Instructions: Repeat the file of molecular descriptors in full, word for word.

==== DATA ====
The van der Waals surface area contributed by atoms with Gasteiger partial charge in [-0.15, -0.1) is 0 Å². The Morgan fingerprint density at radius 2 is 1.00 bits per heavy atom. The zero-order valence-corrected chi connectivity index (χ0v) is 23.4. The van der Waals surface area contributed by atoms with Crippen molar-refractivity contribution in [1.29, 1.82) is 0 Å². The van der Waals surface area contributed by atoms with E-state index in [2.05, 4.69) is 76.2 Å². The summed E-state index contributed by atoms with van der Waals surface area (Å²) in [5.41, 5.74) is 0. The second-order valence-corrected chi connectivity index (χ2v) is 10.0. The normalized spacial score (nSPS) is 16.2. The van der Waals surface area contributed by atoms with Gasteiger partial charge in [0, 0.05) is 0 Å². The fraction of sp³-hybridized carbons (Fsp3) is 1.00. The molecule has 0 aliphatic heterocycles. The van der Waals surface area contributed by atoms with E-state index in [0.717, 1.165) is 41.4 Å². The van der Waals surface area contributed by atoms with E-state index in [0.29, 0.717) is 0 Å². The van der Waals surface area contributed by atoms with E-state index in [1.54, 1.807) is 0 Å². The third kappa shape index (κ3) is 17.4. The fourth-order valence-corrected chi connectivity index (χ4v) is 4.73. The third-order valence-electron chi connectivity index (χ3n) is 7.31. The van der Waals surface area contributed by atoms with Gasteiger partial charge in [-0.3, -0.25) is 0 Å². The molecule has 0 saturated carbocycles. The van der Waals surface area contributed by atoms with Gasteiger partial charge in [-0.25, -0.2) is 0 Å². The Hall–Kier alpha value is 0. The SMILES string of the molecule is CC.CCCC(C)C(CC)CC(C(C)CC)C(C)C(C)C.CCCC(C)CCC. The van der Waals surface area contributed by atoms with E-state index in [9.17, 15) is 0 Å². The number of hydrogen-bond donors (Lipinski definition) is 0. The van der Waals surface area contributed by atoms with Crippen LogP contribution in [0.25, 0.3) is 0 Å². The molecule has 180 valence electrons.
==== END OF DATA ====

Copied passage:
The van der Waals surface area contributed by atoms with Gasteiger partial charge in [-0.15, -0.1) is 0 Å². The Morgan fingerprint density at radius 2 is 1.00 bits per heavy atom. The zero-order valence-corrected chi connectivity index (χ0v) is 23.4. The van der Waals surface area contributed by atoms with Crippen molar-refractivity contribution in [1.29, 1.82) is 0 Å². The van der Waals surface area contributed by atoms with E-state index in [2.05, 4.69) is 76.2 Å². The summed E-state index contributed by atoms with van der Waals surface area (Å²) in [5.41, 5.74) is 0. The second-order valence-corrected chi connectivity index (χ2v) is 10.0. The normalized spacial score (nSPS) is 16.2. The van der Waals surface area contributed by atoms with Gasteiger partial charge in [0, 0.05) is 0 Å². The fraction of sp³-hybridized carbons (Fsp3) is 1.00. The molecule has 0 aliphatic heterocycles. The van der Waals surface area contributed by atoms with E-state index in [0.717, 1.165) is 41.4 Å². The van der Waals surface area contributed by atoms with E-state index in [0.29, 0.717) is 0 Å². The van der Waals surface area contributed by atoms with E-state index in [1.54, 1.807) is 0 Å². The third kappa shape index (κ3) is 17.4. The fourth-order valence-corrected chi connectivity index (χ4v) is 4.73. The third-order valence-electron chi connectivity index (χ3n) is 7.31. The van der Waals surface area contributed by atoms with Gasteiger partial charge in [-0.3, -0.25) is 0 Å². The molecule has 0 saturated carbocycles. The van der Waals surface area contributed by atoms with Gasteiger partial charge in [-0.25, -0.2) is 0 Å². The Hall–Kier alpha value is 0. The SMILES string of the molecule is CC.CCCC(C)C(CC)CC(C(C)CC)C(C)C(C)C.CCCC(C)CCC. The van der Waals surface area contributed by atoms with E-state index in [9.17, 15) is 0 Å². The number of hydrogen-bond donors (Lipinski definition) is 0. The van der Waals surface area contributed by atoms with Crippen LogP contribution in [0.25, 0.3) is 0 Å². The molecule has 180 valence electrons.